Surviving Coronavirus and the impact on working with Young People
After about four and half months of working as a Child and Adolescent Psychiatrist I have relocated my home office at work, In the last few months we have had to set up home offices and work remotely during the viral pandemic. Although the Health Secretary in the UK stated last weeek that GPs should resort exclusively to video consultations, I disagree.
Nowadays if I have to see a young person and their family I have to wash and dress like a surgeon and wear a mask. Most families are fine but it feels initally quite stresfful for everyone in the room. Then I try to be reassuring and we get into the business in hand.
Over the last few months I have priorisitesed my own health and looking after my family. First things are first. There is pressure for all to do more online waork and administration and the home office has enabled the corporation to colonise the private life. However we must find balance.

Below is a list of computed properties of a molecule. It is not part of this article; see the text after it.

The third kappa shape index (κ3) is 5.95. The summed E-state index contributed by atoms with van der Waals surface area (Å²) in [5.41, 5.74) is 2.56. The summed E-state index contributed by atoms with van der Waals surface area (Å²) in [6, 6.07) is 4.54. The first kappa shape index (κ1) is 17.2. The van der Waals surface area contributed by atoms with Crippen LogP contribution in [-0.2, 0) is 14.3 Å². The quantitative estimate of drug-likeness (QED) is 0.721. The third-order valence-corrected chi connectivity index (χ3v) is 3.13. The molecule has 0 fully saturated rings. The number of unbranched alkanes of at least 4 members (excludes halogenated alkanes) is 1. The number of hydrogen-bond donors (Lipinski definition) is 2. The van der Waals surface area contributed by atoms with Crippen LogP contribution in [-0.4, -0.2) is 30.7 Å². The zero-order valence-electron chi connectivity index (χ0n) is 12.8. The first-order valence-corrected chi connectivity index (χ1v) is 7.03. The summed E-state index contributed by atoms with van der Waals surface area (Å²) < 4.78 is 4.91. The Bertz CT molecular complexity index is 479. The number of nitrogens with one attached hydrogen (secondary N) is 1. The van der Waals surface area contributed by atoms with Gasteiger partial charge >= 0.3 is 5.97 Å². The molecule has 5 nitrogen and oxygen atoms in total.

Broadly speaking I live the work and it is the positive feeling in the work that enable us to work with young people with mental health problems, issues and diagnoses. However our successin our work and happiness in life is also compromised by the encroaching nature of stress and anger. The stress is common to all in this age of Coronavirus. The anger arises from the work, the impossible nature of getting on top of administration, political considerations and sheer exhaustion. We must ensure that we have good sleep and minimise our levels of stress with exercise, yoga, mindfulness practice or anything else!
I will try to post daily blogs from now on, which will be shorter but more consistent than in the last six years!